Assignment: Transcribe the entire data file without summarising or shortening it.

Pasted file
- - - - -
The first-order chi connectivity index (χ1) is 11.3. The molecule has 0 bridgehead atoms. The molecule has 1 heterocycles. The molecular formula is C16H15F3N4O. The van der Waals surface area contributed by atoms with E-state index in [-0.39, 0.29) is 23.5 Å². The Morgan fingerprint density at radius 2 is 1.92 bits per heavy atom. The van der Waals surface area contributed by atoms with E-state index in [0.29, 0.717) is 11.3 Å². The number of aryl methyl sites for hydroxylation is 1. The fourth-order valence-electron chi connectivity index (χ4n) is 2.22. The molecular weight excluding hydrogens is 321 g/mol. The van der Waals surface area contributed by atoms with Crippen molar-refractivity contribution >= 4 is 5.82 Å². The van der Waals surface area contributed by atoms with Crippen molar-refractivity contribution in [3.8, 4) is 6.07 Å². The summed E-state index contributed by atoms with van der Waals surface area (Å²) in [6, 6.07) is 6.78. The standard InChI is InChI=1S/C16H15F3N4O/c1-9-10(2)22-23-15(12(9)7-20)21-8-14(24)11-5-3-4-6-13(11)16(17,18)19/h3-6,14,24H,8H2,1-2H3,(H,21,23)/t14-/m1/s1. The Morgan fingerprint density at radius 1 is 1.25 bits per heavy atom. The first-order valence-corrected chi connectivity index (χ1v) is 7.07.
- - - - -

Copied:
The first-order chi connectivity index (χ1) is 11.3. The molecule has 0 bridgehead atoms. The molecule has 1 heterocycles. The molecular formula is C16H15F3N4O. The van der Waals surface area contributed by atoms with E-state index in [-0.39, 0.29) is 23.5 Å². The Morgan fingerprint density at radius 2 is 1.92 bits per heavy atom. The van der Waals surface area contributed by atoms with E-state index in [0.29, 0.717) is 11.3 Å². The number of aryl methyl sites for hydroxylation is 1. The fourth-order valence-electron chi connectivity index (χ4n) is 2.22. The molecular weight excluding hydrogens is 321 g/mol. The van der Waals surface area contributed by atoms with Crippen molar-refractivity contribution >= 4 is 5.82 Å². The van der Waals surface area contributed by atoms with Crippen molar-refractivity contribution in [3.8, 4) is 6.07 Å². The summed E-state index contributed by atoms with van der Waals surface area (Å²) in [6, 6.07) is 6.78. The standard InChI is InChI=1S/C16H15F3N4O/c1-9-10(2)22-23-15(12(9)7-20)21-8-14(24)11-5-3-4-6-13(11)16(17,18)19/h3-6,14,24H,8H2,1-2H3,(H,21,23)/t14-/m1/s1. The Morgan fingerprint density at radius 1 is 1.25 bits per heavy atom. The first-order valence-corrected chi connectivity index (χ1v) is 7.07.